Some leg guards are more flexible than others. Some slip on like a long sock and fit firmly around your legs to allow for more mobility, but they might not be as protective.

Our pick

★★★★★ 5/5

Fairtex Competition Muay Thai Shin Guards (SP5)
Quality and experienced shin guards manufacturer presents some of the best protection.

Fairtex is a Thailand-native brand so you can be sure of their experience in producing protective gear suitable for fighting like Muay Thai and Kickboxing. These last a long time.

Most shin guards are pretty bulky and safe for many purposes. The only issue is the straps can move around a bit more and require some readjusting mid-fight.


The mouth guard is very necessary as it goes a very long way to protecting your jaw from the shock which is what prevents damage to the brain.

There are plenty of cheaper options for boil and bite mouthguards and then there is a custom mouthguard that offers the ultimate protection for the dedicated fighter.

Our pick

★★★★★ 5/5

Impact Professional Custom Mouthguard
The perfect fit is suitable for all varieties of martial arts training.

Impact are one of the industry leaders in providing professional fighters with custom jaw protection with their mouthguard collection. Suitable for complete beginners, too!

It can be really beneficial to dedicate some extra funds to a custom mouthguard to protect your jaw and your pearly whites.

When you have a mouthguard adapted perfectly to your teeth and gums, you’ll be at a much greater protection level than a simple boil and bite version.

How to get into amateur MMA fights

Once you’ve got your teeth into training the beautiful arts of face-punching, then you’re ready to start thinking about your first fight.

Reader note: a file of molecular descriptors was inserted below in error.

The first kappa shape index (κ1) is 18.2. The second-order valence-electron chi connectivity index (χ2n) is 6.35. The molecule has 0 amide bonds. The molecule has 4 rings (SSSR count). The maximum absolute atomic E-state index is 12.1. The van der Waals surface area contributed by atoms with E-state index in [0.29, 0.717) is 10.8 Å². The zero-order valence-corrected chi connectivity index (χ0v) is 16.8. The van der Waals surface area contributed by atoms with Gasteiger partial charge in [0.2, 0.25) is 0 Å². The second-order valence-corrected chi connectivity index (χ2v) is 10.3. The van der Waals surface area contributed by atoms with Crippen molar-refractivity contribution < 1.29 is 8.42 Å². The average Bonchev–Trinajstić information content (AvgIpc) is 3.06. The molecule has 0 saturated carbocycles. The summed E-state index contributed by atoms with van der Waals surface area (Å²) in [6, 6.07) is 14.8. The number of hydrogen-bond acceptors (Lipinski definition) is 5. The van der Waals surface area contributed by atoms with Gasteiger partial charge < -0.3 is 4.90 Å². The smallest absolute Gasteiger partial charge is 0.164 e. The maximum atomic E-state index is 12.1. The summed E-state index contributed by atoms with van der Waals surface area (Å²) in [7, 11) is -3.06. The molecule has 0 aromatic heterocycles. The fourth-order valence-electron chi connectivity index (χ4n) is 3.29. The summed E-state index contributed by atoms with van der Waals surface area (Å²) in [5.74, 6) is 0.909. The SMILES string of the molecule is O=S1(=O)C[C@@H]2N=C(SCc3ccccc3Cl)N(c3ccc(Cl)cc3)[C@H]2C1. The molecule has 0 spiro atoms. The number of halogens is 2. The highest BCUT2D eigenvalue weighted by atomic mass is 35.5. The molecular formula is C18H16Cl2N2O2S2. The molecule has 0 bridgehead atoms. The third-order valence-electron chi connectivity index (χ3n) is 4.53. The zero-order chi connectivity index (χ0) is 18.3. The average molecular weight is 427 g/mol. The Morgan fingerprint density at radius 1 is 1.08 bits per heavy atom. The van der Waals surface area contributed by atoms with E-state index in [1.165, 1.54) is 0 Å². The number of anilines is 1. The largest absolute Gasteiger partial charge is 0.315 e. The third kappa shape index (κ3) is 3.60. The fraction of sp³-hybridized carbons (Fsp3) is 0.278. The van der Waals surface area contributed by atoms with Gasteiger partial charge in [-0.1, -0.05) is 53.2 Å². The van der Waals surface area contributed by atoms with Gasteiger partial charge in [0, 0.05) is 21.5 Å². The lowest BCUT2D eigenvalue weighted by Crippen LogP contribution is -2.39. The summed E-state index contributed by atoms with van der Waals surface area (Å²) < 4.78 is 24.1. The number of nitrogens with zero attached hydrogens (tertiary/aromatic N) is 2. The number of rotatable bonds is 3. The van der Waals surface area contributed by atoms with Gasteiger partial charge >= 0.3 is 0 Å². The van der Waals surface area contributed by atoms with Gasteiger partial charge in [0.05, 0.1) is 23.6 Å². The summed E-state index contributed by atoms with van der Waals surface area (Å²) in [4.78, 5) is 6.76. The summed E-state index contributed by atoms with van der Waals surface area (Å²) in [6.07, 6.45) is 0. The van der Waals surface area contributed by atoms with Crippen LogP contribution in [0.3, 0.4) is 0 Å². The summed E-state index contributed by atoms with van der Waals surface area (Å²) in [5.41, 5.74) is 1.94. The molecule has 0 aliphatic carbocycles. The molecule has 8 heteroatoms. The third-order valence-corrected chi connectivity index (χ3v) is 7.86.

It’s a good idea to prepare mentally as well as physically. Talking to your coaches and other fighters who have been through the experience is a good way to get a ton of knowledge about this straight away.

But allow me to answer some common questions you’ll have.

How do I get my first MMA fight?

Getting into MMA competition is fairly straightforward by just making it known to your coach and making yourself available. Moving up into actual tournaments, divisions or whole promotions is a whole other story. One which usually means making a name for yourself.

Sometimes you might need to prove yourself as worthy of a fight for it to be interesting for your coaches and a rival to make the fight happen. So the better you get, the more interest you’ll generate.

The inside of an MMA octagon cage

When other people in the gym ask you “Are you getting ready for a fight?” then you’ll know you’re on the right track.

How to get into shape for MMA

Getting into shape for MMA requires a multi-disciplined approach to strength and conditioning. It should include training to build up your cardio to have a big gas tank for fighting while maintaining maximal strength for your weight class.

Following a good program is essential to being successful in building up your conditioning to be able to fight. Many fighters can have good skills, or be particularly strong, but if they have a poor level of endurance then they can often lose.

Our pick

Underground MMA Conditioning System By Sweet Science Of Fighting

★★★★★ 5/5